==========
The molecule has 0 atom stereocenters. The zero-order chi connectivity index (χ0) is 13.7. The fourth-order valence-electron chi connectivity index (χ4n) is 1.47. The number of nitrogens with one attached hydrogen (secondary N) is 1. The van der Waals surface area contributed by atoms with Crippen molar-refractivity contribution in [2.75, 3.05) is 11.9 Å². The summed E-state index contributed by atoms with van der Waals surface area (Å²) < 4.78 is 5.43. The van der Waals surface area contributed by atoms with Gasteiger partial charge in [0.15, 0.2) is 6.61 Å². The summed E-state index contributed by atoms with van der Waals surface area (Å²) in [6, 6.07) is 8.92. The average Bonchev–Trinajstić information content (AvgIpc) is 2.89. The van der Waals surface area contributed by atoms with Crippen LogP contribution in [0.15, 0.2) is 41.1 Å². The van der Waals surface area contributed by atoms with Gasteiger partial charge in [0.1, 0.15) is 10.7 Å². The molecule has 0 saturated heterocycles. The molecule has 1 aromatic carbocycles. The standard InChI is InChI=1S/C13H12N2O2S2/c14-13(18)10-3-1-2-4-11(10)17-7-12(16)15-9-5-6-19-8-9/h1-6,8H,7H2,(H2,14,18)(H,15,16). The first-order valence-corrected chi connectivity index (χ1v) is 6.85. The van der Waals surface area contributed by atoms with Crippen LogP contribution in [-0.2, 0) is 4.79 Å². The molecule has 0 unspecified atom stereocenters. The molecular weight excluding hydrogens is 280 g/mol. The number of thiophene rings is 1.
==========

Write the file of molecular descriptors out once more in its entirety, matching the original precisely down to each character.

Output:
The molecule has 0 atom stereocenters. The zero-order chi connectivity index (χ0) is 13.7. The fourth-order valence-electron chi connectivity index (χ4n) is 1.47. The number of nitrogens with one attached hydrogen (secondary N) is 1. The van der Waals surface area contributed by atoms with Crippen molar-refractivity contribution in [2.75, 3.05) is 11.9 Å². The summed E-state index contributed by atoms with van der Waals surface area (Å²) < 4.78 is 5.43. The van der Waals surface area contributed by atoms with Gasteiger partial charge in [0.15, 0.2) is 6.61 Å². The summed E-state index contributed by atoms with van der Waals surface area (Å²) in [6, 6.07) is 8.92. The average Bonchev–Trinajstić information content (AvgIpc) is 2.89. The van der Waals surface area contributed by atoms with Crippen LogP contribution in [0.15, 0.2) is 41.1 Å². The van der Waals surface area contributed by atoms with Gasteiger partial charge in [0.1, 0.15) is 10.7 Å². The molecule has 0 saturated heterocycles. The molecule has 1 aromatic carbocycles. The standard InChI is InChI=1S/C13H12N2O2S2/c14-13(18)10-3-1-2-4-11(10)17-7-12(16)15-9-5-6-19-8-9/h1-6,8H,7H2,(H2,14,18)(H,15,16). The first-order valence-corrected chi connectivity index (χ1v) is 6.85. The van der Waals surface area contributed by atoms with Crippen LogP contribution in [-0.2, 0) is 4.79 Å². The molecule has 0 unspecified atom stereocenters. The molecular weight excluding hydrogens is 280 g/mol. The number of thiophene rings is 1.